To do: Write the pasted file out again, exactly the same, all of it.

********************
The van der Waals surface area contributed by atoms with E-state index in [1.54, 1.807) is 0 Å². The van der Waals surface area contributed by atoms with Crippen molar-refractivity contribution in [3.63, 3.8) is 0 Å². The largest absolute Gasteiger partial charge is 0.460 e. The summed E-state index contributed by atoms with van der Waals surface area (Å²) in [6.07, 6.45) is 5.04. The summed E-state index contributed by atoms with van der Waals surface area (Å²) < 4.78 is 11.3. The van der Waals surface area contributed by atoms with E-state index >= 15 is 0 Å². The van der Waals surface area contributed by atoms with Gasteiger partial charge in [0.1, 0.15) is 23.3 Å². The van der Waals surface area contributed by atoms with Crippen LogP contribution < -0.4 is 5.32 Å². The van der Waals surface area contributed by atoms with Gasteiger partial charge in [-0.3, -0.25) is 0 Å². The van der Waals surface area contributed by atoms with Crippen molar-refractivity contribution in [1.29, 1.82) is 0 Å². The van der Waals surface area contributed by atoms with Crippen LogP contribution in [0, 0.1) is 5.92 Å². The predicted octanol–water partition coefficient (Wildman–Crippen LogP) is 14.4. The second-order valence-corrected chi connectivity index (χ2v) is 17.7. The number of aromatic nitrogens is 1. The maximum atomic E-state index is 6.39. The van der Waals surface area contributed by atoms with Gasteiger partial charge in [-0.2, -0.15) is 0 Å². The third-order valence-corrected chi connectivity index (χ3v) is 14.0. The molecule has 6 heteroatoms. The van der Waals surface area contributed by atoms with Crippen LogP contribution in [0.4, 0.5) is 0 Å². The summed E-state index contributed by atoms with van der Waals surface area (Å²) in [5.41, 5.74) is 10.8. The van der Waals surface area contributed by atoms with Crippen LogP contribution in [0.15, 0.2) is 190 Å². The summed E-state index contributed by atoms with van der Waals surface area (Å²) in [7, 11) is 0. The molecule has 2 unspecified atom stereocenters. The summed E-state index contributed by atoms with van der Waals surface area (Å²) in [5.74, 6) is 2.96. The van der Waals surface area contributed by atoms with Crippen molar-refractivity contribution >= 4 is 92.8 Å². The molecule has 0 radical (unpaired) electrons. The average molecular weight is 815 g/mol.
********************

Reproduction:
The van der Waals surface area contributed by atoms with E-state index in [1.54, 1.807) is 0 Å². The van der Waals surface area contributed by atoms with Crippen molar-refractivity contribution in [3.63, 3.8) is 0 Å². The largest absolute Gasteiger partial charge is 0.460 e. The summed E-state index contributed by atoms with van der Waals surface area (Å²) in [6.07, 6.45) is 5.04. The summed E-state index contributed by atoms with van der Waals surface area (Å²) < 4.78 is 11.3. The van der Waals surface area contributed by atoms with E-state index >= 15 is 0 Å². The van der Waals surface area contributed by atoms with Gasteiger partial charge in [0.1, 0.15) is 23.3 Å². The van der Waals surface area contributed by atoms with Crippen LogP contribution < -0.4 is 5.32 Å². The van der Waals surface area contributed by atoms with Gasteiger partial charge in [-0.3, -0.25) is 0 Å². The van der Waals surface area contributed by atoms with Crippen molar-refractivity contribution in [1.29, 1.82) is 0 Å². The van der Waals surface area contributed by atoms with Crippen LogP contribution in [0, 0.1) is 5.92 Å². The predicted octanol–water partition coefficient (Wildman–Crippen LogP) is 14.4. The second-order valence-corrected chi connectivity index (χ2v) is 17.7. The number of aromatic nitrogens is 1. The maximum atomic E-state index is 6.39. The van der Waals surface area contributed by atoms with Gasteiger partial charge in [-0.2, -0.15) is 0 Å². The third-order valence-corrected chi connectivity index (χ3v) is 14.0. The molecule has 6 heteroatoms. The van der Waals surface area contributed by atoms with Crippen LogP contribution in [0.4, 0.5) is 0 Å². The summed E-state index contributed by atoms with van der Waals surface area (Å²) in [5.41, 5.74) is 10.8. The van der Waals surface area contributed by atoms with Crippen LogP contribution in [0.15, 0.2) is 190 Å². The summed E-state index contributed by atoms with van der Waals surface area (Å²) in [7, 11) is 0. The molecule has 2 unspecified atom stereocenters. The summed E-state index contributed by atoms with van der Waals surface area (Å²) in [5.74, 6) is 2.96. The van der Waals surface area contributed by atoms with Crippen molar-refractivity contribution >= 4 is 92.8 Å². The molecule has 0 radical (unpaired) electrons. The average molecular weight is 815 g/mol.